The Perfect Play

By Heradio Luna —

The wives of the players and the faithful fans cheered approvingly.
They sensed that the team's manager had the team practicing a secret
play designed to keep Van Horn's season record perfect.

They had not lost a single game that year and had no intention of doing so.

Time and again the pitchers hurled the baseball to home plate while a
player feigned swinging at the ball to sharpen the catcher's skills.

The manager would walk out to the pitcher's mound and instruct the pitchers.

“Remember, as you release the ball lean forward and stay down until the catcher fires the ball to second base.”

The manager would pretend he was the pitcher and demonstrate the
moves to make sure the pitchers understood. As the pitchers took turns,
they would follow instructions by throwing and leaning forward to allow
the catcher to throw the ball right over them to second base. The play
had reached perfection.

After practicing for two weeks every day, no less than 200 times,
they were now assured no one would steal second base from the Van Horn

David Lujan was the catcher, and a powerful one at that. He was the
type who could catch the ball and return it to the pitcher in less than a

Everybody admired his strong arm, and some would tell him he should
be a pitcher. The more he was extolled on the magnificence and accuracy
of his throw backs, the quicker and faster the pitches came back to the

Why, it got to where the ball came back to the pitcher almost as fast as the pitch itself. Everybody loved it, and he knew it.

Van Horn had such good pitchers that year the opposing teams were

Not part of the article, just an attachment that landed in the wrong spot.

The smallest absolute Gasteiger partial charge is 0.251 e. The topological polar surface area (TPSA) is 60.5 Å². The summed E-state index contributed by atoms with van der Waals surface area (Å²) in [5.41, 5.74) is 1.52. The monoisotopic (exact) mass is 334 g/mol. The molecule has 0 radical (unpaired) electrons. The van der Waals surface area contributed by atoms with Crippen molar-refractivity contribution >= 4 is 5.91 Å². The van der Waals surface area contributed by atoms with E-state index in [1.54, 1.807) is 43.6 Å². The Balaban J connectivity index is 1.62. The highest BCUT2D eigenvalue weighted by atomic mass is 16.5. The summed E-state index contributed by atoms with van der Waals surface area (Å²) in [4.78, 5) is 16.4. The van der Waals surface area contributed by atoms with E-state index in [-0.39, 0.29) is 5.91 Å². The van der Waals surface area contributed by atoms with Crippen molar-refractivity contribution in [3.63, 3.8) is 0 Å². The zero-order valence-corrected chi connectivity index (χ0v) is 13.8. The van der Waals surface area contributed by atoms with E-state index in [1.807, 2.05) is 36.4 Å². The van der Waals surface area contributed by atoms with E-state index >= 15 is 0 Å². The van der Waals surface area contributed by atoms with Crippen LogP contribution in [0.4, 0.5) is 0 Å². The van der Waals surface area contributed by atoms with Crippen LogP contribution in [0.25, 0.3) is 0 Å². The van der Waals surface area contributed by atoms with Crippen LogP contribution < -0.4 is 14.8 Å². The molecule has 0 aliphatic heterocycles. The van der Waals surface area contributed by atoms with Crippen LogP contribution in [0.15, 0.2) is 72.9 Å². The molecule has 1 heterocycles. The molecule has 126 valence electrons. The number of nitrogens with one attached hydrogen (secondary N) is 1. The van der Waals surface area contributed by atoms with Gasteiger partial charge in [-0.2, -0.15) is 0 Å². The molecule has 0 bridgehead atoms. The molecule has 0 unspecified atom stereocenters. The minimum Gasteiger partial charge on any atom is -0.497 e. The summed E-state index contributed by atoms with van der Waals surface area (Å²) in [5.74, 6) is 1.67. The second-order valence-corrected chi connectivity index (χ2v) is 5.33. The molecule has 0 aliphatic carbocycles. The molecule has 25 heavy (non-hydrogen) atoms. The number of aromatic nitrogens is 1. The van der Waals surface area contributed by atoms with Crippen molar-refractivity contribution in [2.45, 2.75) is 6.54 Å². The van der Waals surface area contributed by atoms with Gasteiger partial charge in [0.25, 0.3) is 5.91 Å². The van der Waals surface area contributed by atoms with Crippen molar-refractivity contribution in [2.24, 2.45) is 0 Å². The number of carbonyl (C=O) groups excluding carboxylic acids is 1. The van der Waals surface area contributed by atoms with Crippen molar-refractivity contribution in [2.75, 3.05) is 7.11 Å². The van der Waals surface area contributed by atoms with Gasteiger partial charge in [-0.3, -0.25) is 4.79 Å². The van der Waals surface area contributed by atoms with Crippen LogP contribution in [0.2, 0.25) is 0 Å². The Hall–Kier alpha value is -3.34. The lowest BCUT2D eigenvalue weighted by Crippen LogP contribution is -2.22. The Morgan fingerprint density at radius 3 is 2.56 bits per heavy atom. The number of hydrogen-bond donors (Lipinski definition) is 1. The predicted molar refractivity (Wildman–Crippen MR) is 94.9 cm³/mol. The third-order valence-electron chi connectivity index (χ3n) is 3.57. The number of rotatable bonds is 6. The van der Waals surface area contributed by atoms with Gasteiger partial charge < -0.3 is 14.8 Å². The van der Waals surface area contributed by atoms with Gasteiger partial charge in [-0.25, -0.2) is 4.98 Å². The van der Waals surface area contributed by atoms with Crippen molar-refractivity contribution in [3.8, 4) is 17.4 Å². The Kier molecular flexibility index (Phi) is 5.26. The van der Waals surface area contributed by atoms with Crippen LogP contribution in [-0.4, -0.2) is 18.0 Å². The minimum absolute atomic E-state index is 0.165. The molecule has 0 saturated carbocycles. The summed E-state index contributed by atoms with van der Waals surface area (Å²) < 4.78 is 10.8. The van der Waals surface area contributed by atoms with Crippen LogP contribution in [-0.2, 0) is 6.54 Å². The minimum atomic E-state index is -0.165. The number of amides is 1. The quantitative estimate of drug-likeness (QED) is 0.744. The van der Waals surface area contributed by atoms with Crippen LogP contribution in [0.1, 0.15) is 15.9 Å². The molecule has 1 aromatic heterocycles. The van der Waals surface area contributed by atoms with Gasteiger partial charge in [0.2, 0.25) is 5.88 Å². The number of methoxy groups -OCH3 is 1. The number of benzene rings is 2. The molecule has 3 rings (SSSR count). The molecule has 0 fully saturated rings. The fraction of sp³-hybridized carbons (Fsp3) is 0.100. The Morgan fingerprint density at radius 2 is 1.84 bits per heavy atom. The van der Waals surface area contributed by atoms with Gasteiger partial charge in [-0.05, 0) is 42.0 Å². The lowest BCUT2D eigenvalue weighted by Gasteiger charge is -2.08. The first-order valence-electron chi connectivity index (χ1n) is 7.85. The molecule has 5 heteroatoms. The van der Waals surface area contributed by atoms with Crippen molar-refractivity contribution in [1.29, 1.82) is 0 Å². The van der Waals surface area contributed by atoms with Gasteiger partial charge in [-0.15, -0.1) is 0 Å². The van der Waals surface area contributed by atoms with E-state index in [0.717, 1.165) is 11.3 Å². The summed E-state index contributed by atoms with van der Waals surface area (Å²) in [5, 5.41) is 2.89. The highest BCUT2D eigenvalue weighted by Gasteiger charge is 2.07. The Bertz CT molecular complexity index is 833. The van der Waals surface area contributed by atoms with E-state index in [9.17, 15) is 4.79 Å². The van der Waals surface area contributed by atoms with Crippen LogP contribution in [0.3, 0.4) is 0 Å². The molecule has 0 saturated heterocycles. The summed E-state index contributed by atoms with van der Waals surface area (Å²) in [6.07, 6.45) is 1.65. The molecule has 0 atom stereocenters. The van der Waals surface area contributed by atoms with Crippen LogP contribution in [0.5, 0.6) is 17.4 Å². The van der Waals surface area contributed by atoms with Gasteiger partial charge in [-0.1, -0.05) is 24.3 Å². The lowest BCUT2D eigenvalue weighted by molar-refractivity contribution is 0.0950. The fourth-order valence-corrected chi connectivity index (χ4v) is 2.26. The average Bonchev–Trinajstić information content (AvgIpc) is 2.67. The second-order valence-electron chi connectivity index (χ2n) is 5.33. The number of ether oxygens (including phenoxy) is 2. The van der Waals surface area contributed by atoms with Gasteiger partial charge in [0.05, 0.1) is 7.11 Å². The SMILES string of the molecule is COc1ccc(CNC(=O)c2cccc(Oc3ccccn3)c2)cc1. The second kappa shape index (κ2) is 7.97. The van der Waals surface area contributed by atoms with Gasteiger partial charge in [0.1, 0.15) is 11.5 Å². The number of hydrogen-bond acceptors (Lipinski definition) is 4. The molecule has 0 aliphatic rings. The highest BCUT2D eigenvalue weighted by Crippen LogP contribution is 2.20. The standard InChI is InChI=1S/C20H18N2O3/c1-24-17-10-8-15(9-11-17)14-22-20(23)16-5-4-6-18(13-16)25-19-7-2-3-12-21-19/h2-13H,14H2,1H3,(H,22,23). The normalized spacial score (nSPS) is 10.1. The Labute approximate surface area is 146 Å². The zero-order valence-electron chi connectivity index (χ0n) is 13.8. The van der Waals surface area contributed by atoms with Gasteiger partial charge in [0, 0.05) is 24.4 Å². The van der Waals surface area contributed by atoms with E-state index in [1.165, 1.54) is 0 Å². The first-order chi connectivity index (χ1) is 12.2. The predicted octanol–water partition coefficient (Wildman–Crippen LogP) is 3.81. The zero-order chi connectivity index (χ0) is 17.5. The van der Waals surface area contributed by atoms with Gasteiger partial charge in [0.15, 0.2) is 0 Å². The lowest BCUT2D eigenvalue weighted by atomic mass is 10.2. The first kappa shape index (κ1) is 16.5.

lucky to get a man on first. But, if they were lucky enough to make it
to first, this new play would ensure the runner would never reach second

The all-important game was coming up shortly against the other team with a perfect record, the Valentine Pirates.

They also had not lost any games to any of the teams in their
district that year. Their pitching staff was equal to, if not better
than Van Horn's, not to mention the outstanding batting by the team.

They were just as sure and just as cocky they would win this game.
This was visibly and audibly exhibited to the Van Horn crowd as they
practiced before the game.

It was a beautiful, cloudy day.

Hardly a breeze was blowing and the most important game of the season
was about to begin. A larger than expected Van Horn crowd was on hand
to view the spectacle, not to mention the many fans who made the trip
from Valentine.

On that particular Sunday the starting pitcher for the Van Horn Stars
was to have been Johnny DeAnda. Everybody in the baseball circle had
heard about his fast balls. He was, without a doubt, the most feared
pitcher because of his 90 mph pitches.

But Van Horn had another hurler just as well known for his curve
balls, his change ups, and his reverse pitches. Pitches that were so
slow they seemed to be going backwards. He also had the best record.
That pitcher was no other than Mighty Moses.